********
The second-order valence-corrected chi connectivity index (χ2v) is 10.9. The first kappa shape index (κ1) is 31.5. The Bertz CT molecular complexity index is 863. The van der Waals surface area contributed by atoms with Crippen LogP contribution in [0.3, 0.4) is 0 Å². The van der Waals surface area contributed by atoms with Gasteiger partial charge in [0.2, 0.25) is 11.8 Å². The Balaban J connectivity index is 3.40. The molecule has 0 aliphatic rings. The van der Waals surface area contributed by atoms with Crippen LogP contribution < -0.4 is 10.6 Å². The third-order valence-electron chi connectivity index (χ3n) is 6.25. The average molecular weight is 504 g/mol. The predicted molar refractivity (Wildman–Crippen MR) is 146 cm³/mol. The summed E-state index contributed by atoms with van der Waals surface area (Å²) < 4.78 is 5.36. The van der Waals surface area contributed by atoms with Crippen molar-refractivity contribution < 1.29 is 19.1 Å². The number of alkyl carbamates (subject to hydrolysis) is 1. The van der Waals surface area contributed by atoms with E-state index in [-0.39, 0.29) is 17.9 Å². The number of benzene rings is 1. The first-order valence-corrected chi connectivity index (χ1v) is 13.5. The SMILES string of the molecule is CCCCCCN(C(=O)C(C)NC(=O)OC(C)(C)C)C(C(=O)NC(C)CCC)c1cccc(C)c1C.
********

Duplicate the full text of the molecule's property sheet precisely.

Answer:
The second-order valence-corrected chi connectivity index (χ2v) is 10.9. The first kappa shape index (κ1) is 31.5. The Bertz CT molecular complexity index is 863. The van der Waals surface area contributed by atoms with Crippen LogP contribution in [0.3, 0.4) is 0 Å². The van der Waals surface area contributed by atoms with Gasteiger partial charge in [0.2, 0.25) is 11.8 Å². The Balaban J connectivity index is 3.40. The molecule has 0 aliphatic rings. The van der Waals surface area contributed by atoms with Crippen LogP contribution < -0.4 is 10.6 Å². The third-order valence-electron chi connectivity index (χ3n) is 6.25. The average molecular weight is 504 g/mol. The predicted molar refractivity (Wildman–Crippen MR) is 146 cm³/mol. The summed E-state index contributed by atoms with van der Waals surface area (Å²) < 4.78 is 5.36. The van der Waals surface area contributed by atoms with Crippen molar-refractivity contribution < 1.29 is 19.1 Å². The number of alkyl carbamates (subject to hydrolysis) is 1. The van der Waals surface area contributed by atoms with E-state index in [-0.39, 0.29) is 17.9 Å². The number of benzene rings is 1. The first-order valence-corrected chi connectivity index (χ1v) is 13.5. The SMILES string of the molecule is CCCCCCN(C(=O)C(C)NC(=O)OC(C)(C)C)C(C(=O)NC(C)CCC)c1cccc(C)c1C.